Research Nomads

Keitumetse Tshwene, a Research Assistant, carries the equipment necessary for in-home HIV testing and counseling.

By Martha Henry Each of the two field teams for the Botswana Combination Prevention Project (BCPP) consists of 16 Research Assistants (RAs), seven drivers, two supervisors, two lab assistants, and two IT assistants. Team members come from across Botswana. In addition to Setswana, many of the RAs speak other local languages. They range in age from early 20s to late 30s. Many of them worked as HIV counselors before joining…

It Takes 30 Villages: Building Trust in a Clinical Trial

By Martha Henry Because of his own history, Dr. Mompati Mmalane had ideas about how best to introduce a complex clinical trial to communities like Shakawe, a remote village in northwestern Botswana. HIV is no stranger to rural villages. Although the national adult prevalence is 24%, the rate is much higher in some villages. Older adults remember the days before antiretroviral treatment (ART), when Saturdays were crowded with funerals for…

Counting to 73,700: A Guide to Randomization

Google Earth map of Shakawe, Botswana

From: Scott Dryden-Peterson Sent: Friday, June 19, 2015 Subject: BCPP milestone Today we completed mapping of the last study community. In one of the many remarkable behind-the-scenes contributions that has made a project of this scale possible, during nights and weekends over the past 18 months, Oaitse (cc’d here) single-handedly identified and labeled ~73,700 households from Ranaka to Shakawe. We are indebted to you, Oaitse. Thanks, Scott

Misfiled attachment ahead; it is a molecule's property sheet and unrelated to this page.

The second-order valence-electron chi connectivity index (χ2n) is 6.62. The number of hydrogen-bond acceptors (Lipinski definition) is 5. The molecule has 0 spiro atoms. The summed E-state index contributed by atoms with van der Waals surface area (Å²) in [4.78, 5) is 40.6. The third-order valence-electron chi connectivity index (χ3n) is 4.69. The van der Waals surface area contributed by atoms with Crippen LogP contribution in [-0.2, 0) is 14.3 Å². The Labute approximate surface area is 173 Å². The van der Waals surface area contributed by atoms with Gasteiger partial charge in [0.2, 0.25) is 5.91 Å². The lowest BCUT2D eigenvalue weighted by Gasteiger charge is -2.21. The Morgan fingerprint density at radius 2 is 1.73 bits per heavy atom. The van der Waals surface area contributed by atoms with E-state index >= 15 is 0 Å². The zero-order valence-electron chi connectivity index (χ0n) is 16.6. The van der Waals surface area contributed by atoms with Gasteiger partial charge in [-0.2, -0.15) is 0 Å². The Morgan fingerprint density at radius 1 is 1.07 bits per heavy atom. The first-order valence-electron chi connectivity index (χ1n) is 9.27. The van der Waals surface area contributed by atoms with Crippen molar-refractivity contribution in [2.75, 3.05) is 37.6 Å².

Max Essex: The Persistent Investigator

Dr. Max Essex Photo by Dominic Chavez

By Martha Henry It’s unlikely that you’ll ever meet anyone more focused than Max Essex. A 1986 New York Times profile described him as “mild mannered” with “a thatch of thick hair” and “among those in the forefront of the worldwide effort to find a cure for acquired immune deficiency syndrome.” Today, though his hair is white, that description still fits. Essex, now in his 70s, still arrives at the…

The Botswana Combination Prevention Project: A Way to End the Epidemic?

BCPP field team members and villagers in Shakawe

By Martha Henry The end of AIDS as a public health threat may not come from an effective vaccine, as many had hoped for decades, but from a collaborative effort across nations to prevent new HIV infections. The epidemic that spread mainly through sexual connections may be subdued not from a single breakthrough, but through long-term transnational collaborations.

Videos of HAI/BHP Presenters at CROI

Missed the Conference on Retroviruses and Opportunistic Infections (CROI) in Boston, February 22-25, 2016? No worries. You can still view videos of major HAI/BHP presentations and press conferences.

Touch Down in Botswana: My Gap Year in an HIV/AIDS Lab

Elliot Eton in Botswana

By Elliot Eton I stepped off the plane and onto the tarmac at Sir Seretse Khama Airport in Gaborone, Botswana. It was not as hot and humid as I had expected. After months of preparation, I had finally arrived. I was thrilled! My excitement, though, was not without nervousness. For one, my flight had been delayed. I was wondering if my pick-up ride would still be waiting. For another, I,…